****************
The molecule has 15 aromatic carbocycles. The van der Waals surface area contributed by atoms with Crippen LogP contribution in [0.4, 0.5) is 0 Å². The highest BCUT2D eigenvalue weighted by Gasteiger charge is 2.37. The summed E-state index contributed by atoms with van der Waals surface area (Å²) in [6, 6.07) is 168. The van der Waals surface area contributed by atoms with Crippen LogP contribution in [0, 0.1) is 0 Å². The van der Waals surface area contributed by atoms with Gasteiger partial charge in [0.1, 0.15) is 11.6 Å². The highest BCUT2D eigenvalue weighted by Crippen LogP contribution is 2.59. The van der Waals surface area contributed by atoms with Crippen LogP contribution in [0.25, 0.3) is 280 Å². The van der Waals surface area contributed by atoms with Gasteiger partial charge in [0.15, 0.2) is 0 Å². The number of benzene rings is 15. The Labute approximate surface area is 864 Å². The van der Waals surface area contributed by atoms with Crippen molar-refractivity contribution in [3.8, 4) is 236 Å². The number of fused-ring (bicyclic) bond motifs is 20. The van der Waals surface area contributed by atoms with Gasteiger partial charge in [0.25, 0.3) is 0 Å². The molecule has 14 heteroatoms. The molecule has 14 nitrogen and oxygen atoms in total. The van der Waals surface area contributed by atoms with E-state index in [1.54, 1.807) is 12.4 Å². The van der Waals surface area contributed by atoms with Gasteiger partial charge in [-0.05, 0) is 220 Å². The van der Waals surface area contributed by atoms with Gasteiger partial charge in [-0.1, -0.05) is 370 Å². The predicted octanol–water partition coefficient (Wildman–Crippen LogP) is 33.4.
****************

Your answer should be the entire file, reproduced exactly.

The molecule has 15 aromatic carbocycles. The van der Waals surface area contributed by atoms with Crippen LogP contribution in [0.4, 0.5) is 0 Å². The highest BCUT2D eigenvalue weighted by Gasteiger charge is 2.37. The summed E-state index contributed by atoms with van der Waals surface area (Å²) in [6, 6.07) is 168. The van der Waals surface area contributed by atoms with Crippen LogP contribution in [0, 0.1) is 0 Å². The van der Waals surface area contributed by atoms with Gasteiger partial charge in [0.1, 0.15) is 11.6 Å². The highest BCUT2D eigenvalue weighted by Crippen LogP contribution is 2.59. The van der Waals surface area contributed by atoms with Crippen LogP contribution in [0.25, 0.3) is 280 Å². The van der Waals surface area contributed by atoms with Gasteiger partial charge in [0.15, 0.2) is 0 Å². The number of benzene rings is 15. The Labute approximate surface area is 864 Å². The van der Waals surface area contributed by atoms with Crippen molar-refractivity contribution in [3.8, 4) is 236 Å². The number of fused-ring (bicyclic) bond motifs is 20. The van der Waals surface area contributed by atoms with Gasteiger partial charge in [0.25, 0.3) is 0 Å². The molecule has 14 heteroatoms. The molecule has 14 nitrogen and oxygen atoms in total. The van der Waals surface area contributed by atoms with E-state index in [1.54, 1.807) is 12.4 Å². The van der Waals surface area contributed by atoms with Gasteiger partial charge in [-0.05, 0) is 220 Å². The van der Waals surface area contributed by atoms with Gasteiger partial charge in [-0.1, -0.05) is 370 Å². The predicted octanol–water partition coefficient (Wildman–Crippen LogP) is 33.4.